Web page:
A culture of safety is important for the delivery of safe, high-quality care, as well as for healthcare providers' wellbeing. This systematic review aimed to describe and synthesize the literature on patient safety attitudes of the next generation of healthcare workers (health professional students, new graduates, newly registered health professionals, resident trainees) and assess potential differences in this population related to years of study, specialties, and gender. We screened four electronic databases up to 20 February 2020 and additional sources, including weekly e-mailed search alerts up to 18 October 2020. Two independent reviewers conducted the search, study selection, quality rating, data extraction, and formal narrative synthesis, involving a third reviewer in case of dissent. We retrieved 6606 records, assessed 188 full-texts, and included 31 studies. Across articles, healthcare students and young professionals showed overwhelmingly positive patient safety attitudes in some areas (e.g., teamwork climate, error inevitability) but more negative perceptions in other domains (e.g., safety climate, disclosure responsibility). Women tend to report more positive attitudes. To improve safety culture in medical settings, health professions educators and institutions should ensure education and training on patient safety.

Patient safety in the eyes of aspiring healthcare professionals: a systematic review of their attitudes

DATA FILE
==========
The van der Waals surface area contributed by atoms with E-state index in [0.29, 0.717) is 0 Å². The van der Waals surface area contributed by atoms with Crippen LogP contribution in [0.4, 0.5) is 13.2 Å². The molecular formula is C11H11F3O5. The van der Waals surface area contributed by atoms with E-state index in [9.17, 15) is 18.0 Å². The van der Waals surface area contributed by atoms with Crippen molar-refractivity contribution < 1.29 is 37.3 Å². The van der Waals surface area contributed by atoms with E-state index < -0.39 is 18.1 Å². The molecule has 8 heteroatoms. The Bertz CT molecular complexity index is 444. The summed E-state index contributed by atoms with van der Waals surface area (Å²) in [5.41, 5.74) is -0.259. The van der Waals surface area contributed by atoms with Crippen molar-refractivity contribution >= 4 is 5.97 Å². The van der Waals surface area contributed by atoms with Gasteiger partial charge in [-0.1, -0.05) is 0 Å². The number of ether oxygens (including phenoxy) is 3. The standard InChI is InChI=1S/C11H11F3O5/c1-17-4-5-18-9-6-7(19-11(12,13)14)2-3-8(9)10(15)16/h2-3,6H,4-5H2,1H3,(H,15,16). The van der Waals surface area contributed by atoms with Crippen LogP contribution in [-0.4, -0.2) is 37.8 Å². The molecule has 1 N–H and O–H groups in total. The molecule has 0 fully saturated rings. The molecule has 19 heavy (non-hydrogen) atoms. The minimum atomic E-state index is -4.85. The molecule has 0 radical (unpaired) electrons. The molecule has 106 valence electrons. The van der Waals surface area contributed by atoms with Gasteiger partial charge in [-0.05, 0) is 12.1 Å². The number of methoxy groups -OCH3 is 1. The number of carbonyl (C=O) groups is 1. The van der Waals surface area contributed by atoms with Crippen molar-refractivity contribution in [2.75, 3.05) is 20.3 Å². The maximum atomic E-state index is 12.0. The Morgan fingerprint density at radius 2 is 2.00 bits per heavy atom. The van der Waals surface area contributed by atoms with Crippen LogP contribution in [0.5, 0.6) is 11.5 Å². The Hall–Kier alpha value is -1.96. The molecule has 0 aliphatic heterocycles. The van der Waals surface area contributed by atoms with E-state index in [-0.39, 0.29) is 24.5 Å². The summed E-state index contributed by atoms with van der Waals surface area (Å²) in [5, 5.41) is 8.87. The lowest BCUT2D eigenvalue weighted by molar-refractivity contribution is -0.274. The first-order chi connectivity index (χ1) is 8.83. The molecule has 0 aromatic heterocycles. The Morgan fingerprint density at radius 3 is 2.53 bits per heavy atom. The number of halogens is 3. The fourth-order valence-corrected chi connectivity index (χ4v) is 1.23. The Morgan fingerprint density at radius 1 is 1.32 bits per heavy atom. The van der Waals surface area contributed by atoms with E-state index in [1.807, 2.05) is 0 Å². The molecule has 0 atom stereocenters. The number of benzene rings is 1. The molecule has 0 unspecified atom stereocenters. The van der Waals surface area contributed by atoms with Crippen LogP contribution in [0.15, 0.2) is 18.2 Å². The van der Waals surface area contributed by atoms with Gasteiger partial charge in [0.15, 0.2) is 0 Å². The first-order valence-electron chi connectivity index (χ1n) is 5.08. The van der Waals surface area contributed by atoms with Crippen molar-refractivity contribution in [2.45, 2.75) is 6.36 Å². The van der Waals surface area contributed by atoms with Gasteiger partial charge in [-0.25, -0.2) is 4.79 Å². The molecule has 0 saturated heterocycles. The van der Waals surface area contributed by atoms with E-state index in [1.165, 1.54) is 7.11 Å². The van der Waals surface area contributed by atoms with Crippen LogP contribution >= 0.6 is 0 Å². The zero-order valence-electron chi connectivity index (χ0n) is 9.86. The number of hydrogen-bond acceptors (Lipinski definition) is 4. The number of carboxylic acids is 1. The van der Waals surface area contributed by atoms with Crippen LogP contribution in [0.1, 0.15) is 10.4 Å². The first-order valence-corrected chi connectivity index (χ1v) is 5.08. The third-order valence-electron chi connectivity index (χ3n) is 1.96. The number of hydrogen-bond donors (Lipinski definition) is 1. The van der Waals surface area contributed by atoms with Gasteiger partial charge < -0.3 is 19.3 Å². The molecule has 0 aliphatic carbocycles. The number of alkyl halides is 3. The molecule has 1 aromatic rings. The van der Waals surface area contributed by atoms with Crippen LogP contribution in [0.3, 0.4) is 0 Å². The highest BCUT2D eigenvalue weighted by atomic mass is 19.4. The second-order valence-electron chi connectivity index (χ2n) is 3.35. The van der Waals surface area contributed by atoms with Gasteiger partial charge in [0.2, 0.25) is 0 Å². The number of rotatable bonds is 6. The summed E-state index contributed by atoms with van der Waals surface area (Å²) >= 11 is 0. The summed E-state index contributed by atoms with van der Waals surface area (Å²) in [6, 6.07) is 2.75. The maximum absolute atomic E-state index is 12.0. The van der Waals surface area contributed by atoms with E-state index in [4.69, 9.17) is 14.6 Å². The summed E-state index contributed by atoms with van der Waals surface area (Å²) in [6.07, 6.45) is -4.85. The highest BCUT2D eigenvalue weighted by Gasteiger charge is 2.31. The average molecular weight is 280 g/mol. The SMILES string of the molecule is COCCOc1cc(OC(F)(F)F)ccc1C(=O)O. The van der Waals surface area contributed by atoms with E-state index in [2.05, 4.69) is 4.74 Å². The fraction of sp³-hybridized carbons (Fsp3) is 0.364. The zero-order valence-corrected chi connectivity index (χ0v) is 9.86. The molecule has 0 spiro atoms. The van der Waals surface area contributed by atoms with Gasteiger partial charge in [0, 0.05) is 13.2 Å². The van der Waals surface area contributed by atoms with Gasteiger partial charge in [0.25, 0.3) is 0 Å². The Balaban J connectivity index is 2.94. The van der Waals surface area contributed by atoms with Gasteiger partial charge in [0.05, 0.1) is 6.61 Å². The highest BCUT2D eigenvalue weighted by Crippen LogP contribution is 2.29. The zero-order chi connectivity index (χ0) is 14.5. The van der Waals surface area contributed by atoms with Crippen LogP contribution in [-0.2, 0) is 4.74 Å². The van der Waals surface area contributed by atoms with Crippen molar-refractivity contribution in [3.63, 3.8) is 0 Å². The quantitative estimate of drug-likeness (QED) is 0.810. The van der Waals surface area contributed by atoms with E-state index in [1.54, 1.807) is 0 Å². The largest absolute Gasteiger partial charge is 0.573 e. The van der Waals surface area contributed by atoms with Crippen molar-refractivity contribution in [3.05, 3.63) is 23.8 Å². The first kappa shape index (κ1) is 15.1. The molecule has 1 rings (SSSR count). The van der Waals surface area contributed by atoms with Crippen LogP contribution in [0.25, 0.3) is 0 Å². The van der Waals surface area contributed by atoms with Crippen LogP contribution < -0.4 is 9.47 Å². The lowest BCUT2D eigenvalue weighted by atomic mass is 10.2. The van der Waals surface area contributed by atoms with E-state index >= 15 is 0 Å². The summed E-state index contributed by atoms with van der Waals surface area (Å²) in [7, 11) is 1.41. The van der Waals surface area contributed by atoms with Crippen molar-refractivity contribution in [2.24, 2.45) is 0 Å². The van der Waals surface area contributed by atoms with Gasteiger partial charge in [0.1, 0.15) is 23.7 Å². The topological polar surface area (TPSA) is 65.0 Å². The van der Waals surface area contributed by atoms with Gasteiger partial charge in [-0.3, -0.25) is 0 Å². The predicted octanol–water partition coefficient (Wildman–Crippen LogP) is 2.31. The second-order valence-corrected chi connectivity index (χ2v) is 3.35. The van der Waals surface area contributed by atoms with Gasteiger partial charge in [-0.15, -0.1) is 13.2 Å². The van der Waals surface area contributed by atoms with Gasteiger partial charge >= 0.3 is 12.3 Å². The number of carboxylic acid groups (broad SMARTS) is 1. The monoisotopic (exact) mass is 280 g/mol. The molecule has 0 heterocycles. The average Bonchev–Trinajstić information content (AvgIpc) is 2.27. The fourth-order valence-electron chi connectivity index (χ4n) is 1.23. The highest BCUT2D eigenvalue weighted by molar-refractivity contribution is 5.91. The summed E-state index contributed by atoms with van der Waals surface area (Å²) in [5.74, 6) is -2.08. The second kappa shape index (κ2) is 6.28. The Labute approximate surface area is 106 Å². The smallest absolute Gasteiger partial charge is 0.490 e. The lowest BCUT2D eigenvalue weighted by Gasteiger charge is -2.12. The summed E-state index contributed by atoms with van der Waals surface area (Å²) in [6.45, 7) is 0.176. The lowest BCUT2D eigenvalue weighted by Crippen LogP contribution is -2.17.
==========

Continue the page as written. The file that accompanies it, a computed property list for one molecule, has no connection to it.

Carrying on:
Tocco Tussardi, Ilaria;Benoni, Roberto;Moretti, Francesca;Tardivo, Stefano;Poli, Albino;Rimondini, Michela
;
Busch, Isolde Martina
2021

Abstract

A culture of safety is important for the delivery of safe, high-quality care, as well as for healthcare providers' wellbeing. This systematic review aimed to describe and synthesize the literature on patient safety attitudes of the next generation of healthcare workers (health professional students, new graduates, newly registered health professionals, resident trainees) and assess potential differences in this population related to years of study, specialties, and gender. We screened four electronic databases up to 20 February 2020 and additional sources, including weekly e-mailed search alerts up to 18 October 2020. Two independent reviewers conducted the search, study selection, quality rating, data extraction, and formal narrative synthesis, involving a third reviewer in case of dissent. We retrieved 6606 records, assessed 188 full-texts, and included 31 studies. Across articles, healthcare students and young professionals showed overwhelmingly positive patient safety attitudes in some areas (e.g., teamwork climate, error inevitability) but more negative perceptions in other domains (e.g., safety climate, disclosure responsibility). Women tend to report more positive attitudes. To improve safety culture in medical settings, health professions educators and institutions should ensure education and training on patient safety.
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Utilizza questo identificativo per citare o creare un link a questo documento: http://hdl.handle.net/11562/1046482
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